Commercial spaces include Bronzeville Winery, which opened last year after receiving a $250,000 grant from the city’s Neighborhood Opportunity Fund. And in February, Demera Ethiopian Restaurant received a $3.1 million community development grant from the city to open a location on the ground floor of a building that will also include office and residential space.
John Keaney of Keaney Construction began building in Bronzeville with his brother Kevin around 25 years ago and has been working consistently with @properties since 2015.
In the early aughts, townhomes he built in the area went for $250,000-$270,000 and were at the top of the market. Right before the pandemic, those numbers were around $550,000-$600,000; now they’re at $750,000-$800,000.
The rise in construction costs and land values, as well as the shortage in workers, led him to raise prices and continues to keep homes less affordable, Keaney said.
“If we could get our way, $500,000 would be nice,” said Keaney, who has been building townhomes in an attempt to keep prices more affordable to expand his pool of potential buyers. “But when you look at prices … it is next to impossible.”
Between 2020 and 2021, Keaney said his construction costs went up $100,000 per home. Nationally, prices for building materials have shot up 35.6% from the start of the pandemic through April 2022, as a surge in demand and delays led to shortages in supplies, according to the National Association of Home Builders.
And with land values that have more than doubled since before the pandemic, it is hard to find space to purchase, Keaney said.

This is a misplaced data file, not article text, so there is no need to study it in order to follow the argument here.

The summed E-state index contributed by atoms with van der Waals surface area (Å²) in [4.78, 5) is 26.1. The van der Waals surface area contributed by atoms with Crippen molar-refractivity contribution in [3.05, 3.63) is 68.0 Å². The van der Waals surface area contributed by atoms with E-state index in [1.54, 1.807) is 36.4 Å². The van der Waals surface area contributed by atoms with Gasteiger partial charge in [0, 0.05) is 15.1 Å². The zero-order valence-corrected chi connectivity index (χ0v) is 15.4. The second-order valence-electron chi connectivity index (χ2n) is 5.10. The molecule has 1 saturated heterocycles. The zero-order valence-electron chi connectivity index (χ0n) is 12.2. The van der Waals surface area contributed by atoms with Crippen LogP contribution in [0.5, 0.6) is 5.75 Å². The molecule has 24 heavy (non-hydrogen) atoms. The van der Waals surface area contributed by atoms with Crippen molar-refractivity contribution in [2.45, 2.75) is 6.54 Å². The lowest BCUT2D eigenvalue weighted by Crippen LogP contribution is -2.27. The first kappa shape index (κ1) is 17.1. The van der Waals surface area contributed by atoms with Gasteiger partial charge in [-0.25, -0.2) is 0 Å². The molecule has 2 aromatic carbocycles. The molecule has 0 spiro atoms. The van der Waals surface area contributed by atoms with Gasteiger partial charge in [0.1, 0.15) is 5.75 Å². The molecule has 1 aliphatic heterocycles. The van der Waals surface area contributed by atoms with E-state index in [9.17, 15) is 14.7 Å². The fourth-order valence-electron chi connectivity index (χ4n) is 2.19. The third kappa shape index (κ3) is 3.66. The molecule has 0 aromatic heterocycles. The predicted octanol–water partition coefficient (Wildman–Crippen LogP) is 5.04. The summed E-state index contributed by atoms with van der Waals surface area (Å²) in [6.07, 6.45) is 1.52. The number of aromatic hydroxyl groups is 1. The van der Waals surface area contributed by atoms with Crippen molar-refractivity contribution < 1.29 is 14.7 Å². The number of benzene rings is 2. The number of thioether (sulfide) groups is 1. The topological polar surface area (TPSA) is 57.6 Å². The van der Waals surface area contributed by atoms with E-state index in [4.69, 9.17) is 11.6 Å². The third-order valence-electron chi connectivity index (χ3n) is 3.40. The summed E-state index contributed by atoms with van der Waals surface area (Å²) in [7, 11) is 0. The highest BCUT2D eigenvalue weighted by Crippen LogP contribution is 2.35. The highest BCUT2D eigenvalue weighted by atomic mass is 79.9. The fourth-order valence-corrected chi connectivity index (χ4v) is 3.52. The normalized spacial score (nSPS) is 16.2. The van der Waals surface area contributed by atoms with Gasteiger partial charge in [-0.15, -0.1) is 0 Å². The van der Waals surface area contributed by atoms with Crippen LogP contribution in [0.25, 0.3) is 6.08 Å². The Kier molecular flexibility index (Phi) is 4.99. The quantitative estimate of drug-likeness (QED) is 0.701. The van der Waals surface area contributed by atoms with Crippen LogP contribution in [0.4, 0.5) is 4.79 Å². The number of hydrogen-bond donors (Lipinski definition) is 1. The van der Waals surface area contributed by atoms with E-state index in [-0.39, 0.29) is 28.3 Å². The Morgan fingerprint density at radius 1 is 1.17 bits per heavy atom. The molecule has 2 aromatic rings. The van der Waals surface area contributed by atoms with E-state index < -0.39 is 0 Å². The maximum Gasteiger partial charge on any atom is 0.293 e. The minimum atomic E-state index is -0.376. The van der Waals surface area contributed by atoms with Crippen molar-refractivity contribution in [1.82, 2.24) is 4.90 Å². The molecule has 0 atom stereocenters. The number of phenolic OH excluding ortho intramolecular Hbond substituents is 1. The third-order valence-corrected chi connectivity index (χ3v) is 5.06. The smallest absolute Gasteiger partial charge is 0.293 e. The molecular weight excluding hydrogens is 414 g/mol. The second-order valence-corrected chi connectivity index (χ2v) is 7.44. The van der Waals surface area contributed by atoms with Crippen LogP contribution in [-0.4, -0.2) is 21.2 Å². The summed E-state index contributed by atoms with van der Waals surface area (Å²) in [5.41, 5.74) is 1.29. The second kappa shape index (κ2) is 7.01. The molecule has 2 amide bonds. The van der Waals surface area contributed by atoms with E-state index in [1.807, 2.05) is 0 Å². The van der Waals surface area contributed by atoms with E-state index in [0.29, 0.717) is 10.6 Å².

On South Vernon Avenue down the street from 43 Green, Keaney is building five townhomes on a site that for decades housed a vacant building. Once they are completed in a few months, they’ll likely sell in the mid- to upper $700,000 range, according to Browne, the @properties agent.
The National Association of Home Builders released data Feb. 9 showing housing affordability — measured by the percentage of families earning the U.S. median income of $90,000 who could afford to buy a home — reached its lowest point since the organization started tracking the data consistently in 2012.
Rents have also gone up. In 60653, one of the primary Bronzeville ZIP codes, rents have steadily increased for years, with typical rents hovering in the $1,400s in 2020 for all housing types and now at nearly $1,700, according to a Zillow index analyzing census data on housing stock in the region and current rental listings.
Bronzeville homeowners and residents worry about the future of affordability and sense of community in the neighborhood.